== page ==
Bohr also campaigned to establish an Institute of Theoretical Physics in the 1920’s as a focal point for research into quantum mechanics. He was renowned in the Second World War for his efforts in helping refugees escaping Nazi occupation. He also went to exceptional steps to prevent scientific memorabilia being destroyed. For fear of losing them, he dissolved the Nobel Prizes of several colleagues in aqua regia, hiding them at the Institute until after the war, when the gold was precipitated and the medals re-formed by the Nobel Foundation. In recognition of his contributions to science, Bohr was bequeathed a house by the heir to the Carlsberg breweries, with a unique feature of having a direct pipeline of free beer from the brewery next door!
Dorothy Crowfoot Hodgkin, awarded the Copley Medal in 1976, was born in Cairo to a family of archaeologists, showing an interest in science at an early age. Encouraged by her parents, Crowfoot Hodgkin began to produce crystals from everyday chemicals at the age of ten. She went on to read chemistry at Somerville College, Oxford, where she spent much of her career.
X-ray crystallography was a new imaging technique at the time of Crowfoot Hodgkin’s PhD studies, but working with her mentor John Desmond Bernal, she became the first in the world to ‘photograph’ a protein called pepsin. She went on to develop protein x-ray crystallography as its own field, and it allowed her to unpick the structure of some of the most famous biomolecules – vitamin B12, penicillin and insulin.
Crowfoot Hodgkin was awarded the 1964 Nobel Prize in Chemistry for her work on vitamin B12 and penicillin, followed by the Copley Medal in 1976. Her improvements to x-ray crystallography transformed biochemistry, allowing countless scientists to understand the structure and functions of proteins in a new way. In fact, our current Copley Medal winner, Dr Richard Henderson FMedSci FRS, utilised Crowfoot Hodgkin’s techniques with x-ray crystallography in his early work, first analysing bacteriorhodopsin, a protein in cell membranes, and going on to pioneer the development of the electron microscope as an alternative method of imaging. In addition to her achievements in the lab, Crowfoot Hodgkin travelled the world, giving talks about insulin and its role in diabetes.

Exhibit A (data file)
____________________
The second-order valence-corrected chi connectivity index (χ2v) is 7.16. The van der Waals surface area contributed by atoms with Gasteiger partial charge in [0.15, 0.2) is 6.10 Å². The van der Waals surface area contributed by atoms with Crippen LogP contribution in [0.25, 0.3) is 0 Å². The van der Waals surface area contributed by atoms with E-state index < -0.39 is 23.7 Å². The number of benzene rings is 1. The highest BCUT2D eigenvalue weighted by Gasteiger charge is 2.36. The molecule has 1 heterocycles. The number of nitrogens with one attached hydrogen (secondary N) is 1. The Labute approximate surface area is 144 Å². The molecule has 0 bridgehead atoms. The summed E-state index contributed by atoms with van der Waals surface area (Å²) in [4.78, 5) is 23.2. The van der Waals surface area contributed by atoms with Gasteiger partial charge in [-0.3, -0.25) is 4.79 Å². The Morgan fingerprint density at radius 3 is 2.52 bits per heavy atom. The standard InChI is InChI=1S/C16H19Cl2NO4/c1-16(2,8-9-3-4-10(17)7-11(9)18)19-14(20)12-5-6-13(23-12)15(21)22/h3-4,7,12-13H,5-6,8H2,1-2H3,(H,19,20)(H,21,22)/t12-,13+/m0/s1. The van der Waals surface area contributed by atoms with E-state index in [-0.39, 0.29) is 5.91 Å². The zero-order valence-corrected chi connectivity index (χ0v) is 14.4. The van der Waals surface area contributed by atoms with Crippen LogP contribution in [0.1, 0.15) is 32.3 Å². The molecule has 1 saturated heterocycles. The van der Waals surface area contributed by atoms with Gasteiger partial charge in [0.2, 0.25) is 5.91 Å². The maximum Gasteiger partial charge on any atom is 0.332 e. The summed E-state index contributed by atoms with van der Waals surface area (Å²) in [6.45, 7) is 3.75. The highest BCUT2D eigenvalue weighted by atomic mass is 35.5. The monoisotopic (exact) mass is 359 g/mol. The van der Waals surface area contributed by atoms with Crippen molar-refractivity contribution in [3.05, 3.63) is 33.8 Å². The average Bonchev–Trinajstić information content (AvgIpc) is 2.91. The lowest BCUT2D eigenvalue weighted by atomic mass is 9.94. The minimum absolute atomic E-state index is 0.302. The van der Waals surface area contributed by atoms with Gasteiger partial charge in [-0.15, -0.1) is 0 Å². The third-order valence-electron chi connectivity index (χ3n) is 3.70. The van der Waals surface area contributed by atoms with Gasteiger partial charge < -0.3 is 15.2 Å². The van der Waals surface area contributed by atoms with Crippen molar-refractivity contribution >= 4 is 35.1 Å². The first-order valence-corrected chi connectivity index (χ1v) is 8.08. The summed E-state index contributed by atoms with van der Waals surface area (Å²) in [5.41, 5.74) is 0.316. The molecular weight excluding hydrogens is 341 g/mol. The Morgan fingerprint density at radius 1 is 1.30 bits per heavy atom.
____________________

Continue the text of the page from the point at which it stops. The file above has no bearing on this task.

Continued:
Frederick Sanger, awarded the Copley Medal in 1977, was born and raised in a small village in Gloucestershire before going on to study natural sciences at Cambridge University. He remained at Cambridge University for his whole life and it was here that he elucidated the amino acid structure of a peptide, bovine insulin. Following this work, he concluding that every protein is made up of a unique sequence of amino acids. He went on, modifying the techniques he had used for analysing the sequence of insulin, to sequencing RNA and later DNA, inventing the “Sanger Method” which allowed for large sequences of DNA to be analysed rapidly and accurately (3,000,000,000 base pairs long, 500 base pairs at a time).
The Sanger Institute, on the outskirts of Cambridge, was founded in 1992 by the Wellcome Trust and Medical Research Council in Sangers name and in now one of the largest genomic research centres. Through development of the “Sanger Method”, the entire genome has now been sequenced opening up a wealth of knowledge and possibilities for genetic engineering and medical therapies; with the potential of enabling doctors to diagnose genetic diseases and predisposition to various conditions including cancer before they develop.